Researchers from the University of Nebraska, Adaptive Cognitive Systems, University of Central Florida and Penn State University explored how VR could help in the acquisition and retention of skills used within a combat context .
As the authors state, there is a “need to train 100,000 military health care personnel annually” – any technology that can help reduce the amount of work required to carry out such training, while still delivering satisfactory results, could have a substantial impact on the economics of military training.
The researchers focus on the retention and reacquisition of surgical skills of combat medics. By introducing (and reintroducing) motoric tasks within a virtual environment to participants, the researchers were able to test how the performance of combat medics compared to those who did not undergo such training. Within the study, the participants were also tested for their muscle activity using EMG while in the VR environment.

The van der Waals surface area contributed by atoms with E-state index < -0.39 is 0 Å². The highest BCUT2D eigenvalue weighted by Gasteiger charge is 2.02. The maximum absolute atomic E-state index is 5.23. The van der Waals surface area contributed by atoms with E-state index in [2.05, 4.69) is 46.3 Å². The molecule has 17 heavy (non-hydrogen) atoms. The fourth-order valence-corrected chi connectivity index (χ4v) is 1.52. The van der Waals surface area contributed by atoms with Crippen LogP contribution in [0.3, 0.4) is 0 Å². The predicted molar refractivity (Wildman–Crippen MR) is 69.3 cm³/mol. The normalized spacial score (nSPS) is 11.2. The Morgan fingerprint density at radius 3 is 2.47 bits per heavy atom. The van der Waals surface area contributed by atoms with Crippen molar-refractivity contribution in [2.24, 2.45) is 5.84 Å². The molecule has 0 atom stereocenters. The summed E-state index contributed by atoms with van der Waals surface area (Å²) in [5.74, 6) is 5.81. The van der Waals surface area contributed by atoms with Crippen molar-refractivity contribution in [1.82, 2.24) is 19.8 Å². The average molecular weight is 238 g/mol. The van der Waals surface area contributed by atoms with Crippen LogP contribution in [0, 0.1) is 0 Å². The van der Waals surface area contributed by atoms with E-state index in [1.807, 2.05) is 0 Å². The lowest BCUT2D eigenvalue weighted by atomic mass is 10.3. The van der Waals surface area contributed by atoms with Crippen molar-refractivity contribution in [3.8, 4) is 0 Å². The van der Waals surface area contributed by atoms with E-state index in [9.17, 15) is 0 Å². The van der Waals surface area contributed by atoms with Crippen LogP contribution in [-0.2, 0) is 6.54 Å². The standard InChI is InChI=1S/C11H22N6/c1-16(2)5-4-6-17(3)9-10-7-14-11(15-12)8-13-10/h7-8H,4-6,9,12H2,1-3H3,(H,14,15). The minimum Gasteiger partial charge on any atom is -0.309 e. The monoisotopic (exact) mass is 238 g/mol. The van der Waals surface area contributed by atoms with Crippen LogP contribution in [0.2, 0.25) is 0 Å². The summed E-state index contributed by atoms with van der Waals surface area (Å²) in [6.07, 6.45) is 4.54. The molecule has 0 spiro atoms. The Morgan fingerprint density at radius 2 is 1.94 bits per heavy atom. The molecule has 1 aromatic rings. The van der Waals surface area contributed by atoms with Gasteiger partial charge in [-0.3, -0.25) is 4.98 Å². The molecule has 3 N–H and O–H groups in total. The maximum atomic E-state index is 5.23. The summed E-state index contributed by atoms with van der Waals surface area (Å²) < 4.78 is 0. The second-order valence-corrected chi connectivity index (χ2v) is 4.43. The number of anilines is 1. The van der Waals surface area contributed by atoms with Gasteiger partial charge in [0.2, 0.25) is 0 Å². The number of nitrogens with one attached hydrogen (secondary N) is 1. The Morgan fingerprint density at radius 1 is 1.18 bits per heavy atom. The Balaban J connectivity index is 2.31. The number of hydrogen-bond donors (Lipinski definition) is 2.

The researchers conclude that the VR training “could measure medical skills in military medical personnel, minimize errors, schedule training, and potentially control the duration and expense of military medical training”.
The combined use of EMG signals also allowed the authors to state that the study “confirms that the muscle activation required for the task was decreasing, and thus the procedural aspects of the task were becoming simpler”. Pointing towards the benefits of using a multimodal approach while exploring the potential advantages of VR training.
In the context of direct combat, researchers have also looked at the possibility of using VR for live firing training . With the use of “invisible laser infrared technology, 1:1 real-scale rifle guns with recoil effects, as well as 3D interactive virtual reality” the possibility of developing a cost-effective solution for military training was explored.